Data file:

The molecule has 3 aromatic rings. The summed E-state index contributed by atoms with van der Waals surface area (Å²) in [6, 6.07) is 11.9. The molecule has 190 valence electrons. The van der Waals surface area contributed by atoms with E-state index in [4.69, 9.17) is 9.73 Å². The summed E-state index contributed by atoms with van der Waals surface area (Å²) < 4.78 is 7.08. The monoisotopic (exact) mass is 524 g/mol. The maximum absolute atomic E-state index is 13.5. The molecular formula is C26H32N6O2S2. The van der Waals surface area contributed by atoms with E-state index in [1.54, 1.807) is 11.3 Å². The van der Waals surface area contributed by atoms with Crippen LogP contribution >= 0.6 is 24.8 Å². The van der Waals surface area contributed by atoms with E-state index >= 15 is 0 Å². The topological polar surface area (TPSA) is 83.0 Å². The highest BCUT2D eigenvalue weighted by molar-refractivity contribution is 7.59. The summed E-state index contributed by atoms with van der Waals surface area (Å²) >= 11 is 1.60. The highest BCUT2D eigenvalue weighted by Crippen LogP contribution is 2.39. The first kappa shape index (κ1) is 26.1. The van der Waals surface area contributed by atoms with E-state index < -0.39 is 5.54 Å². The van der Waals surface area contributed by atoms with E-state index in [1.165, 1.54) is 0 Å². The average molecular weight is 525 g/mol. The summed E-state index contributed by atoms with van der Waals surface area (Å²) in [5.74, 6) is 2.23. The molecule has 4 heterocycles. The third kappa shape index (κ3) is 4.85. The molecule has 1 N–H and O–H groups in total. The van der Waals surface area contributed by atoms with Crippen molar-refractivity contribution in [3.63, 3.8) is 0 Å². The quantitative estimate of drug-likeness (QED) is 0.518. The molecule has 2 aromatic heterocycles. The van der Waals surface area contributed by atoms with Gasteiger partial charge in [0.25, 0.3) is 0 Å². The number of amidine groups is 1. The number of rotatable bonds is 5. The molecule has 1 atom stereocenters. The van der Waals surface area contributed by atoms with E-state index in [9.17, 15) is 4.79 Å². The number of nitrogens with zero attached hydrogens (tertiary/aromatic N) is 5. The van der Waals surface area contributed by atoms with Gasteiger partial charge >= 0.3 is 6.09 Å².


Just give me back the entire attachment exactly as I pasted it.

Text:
The molecule has 3 aromatic rings. The summed E-state index contributed by atoms with van der Waals surface area (Å²) in [6, 6.07) is 11.9. The molecule has 190 valence electrons. The van der Waals surface area contributed by atoms with E-state index in [4.69, 9.17) is 9.73 Å². The summed E-state index contributed by atoms with van der Waals surface area (Å²) < 4.78 is 7.08. The monoisotopic (exact) mass is 524 g/mol. The maximum absolute atomic E-state index is 13.5. The molecular formula is C26H32N6O2S2. The van der Waals surface area contributed by atoms with E-state index in [1.54, 1.807) is 11.3 Å². The van der Waals surface area contributed by atoms with Crippen LogP contribution >= 0.6 is 24.8 Å². The van der Waals surface area contributed by atoms with E-state index >= 15 is 0 Å². The topological polar surface area (TPSA) is 83.0 Å². The highest BCUT2D eigenvalue weighted by molar-refractivity contribution is 7.59. The summed E-state index contributed by atoms with van der Waals surface area (Å²) >= 11 is 1.60. The highest BCUT2D eigenvalue weighted by Crippen LogP contribution is 2.39. The first kappa shape index (κ1) is 26.1. The van der Waals surface area contributed by atoms with E-state index < -0.39 is 5.54 Å². The van der Waals surface area contributed by atoms with E-state index in [1.165, 1.54) is 0 Å². The average molecular weight is 525 g/mol. The summed E-state index contributed by atoms with van der Waals surface area (Å²) in [5.74, 6) is 2.23. The molecule has 4 heterocycles. The third kappa shape index (κ3) is 4.85. The molecule has 1 N–H and O–H groups in total. The van der Waals surface area contributed by atoms with Crippen molar-refractivity contribution in [3.63, 3.8) is 0 Å². The quantitative estimate of drug-likeness (QED) is 0.518. The molecule has 2 aromatic heterocycles. The van der Waals surface area contributed by atoms with Gasteiger partial charge in [0.25, 0.3) is 0 Å². The number of amidine groups is 1. The number of rotatable bonds is 5. The molecule has 1 atom stereocenters. The van der Waals surface area contributed by atoms with E-state index in [9.17, 15) is 4.79 Å². The number of nitrogens with zero attached hydrogens (tertiary/aromatic N) is 5. The van der Waals surface area contributed by atoms with Gasteiger partial charge >= 0.3 is 6.09 Å².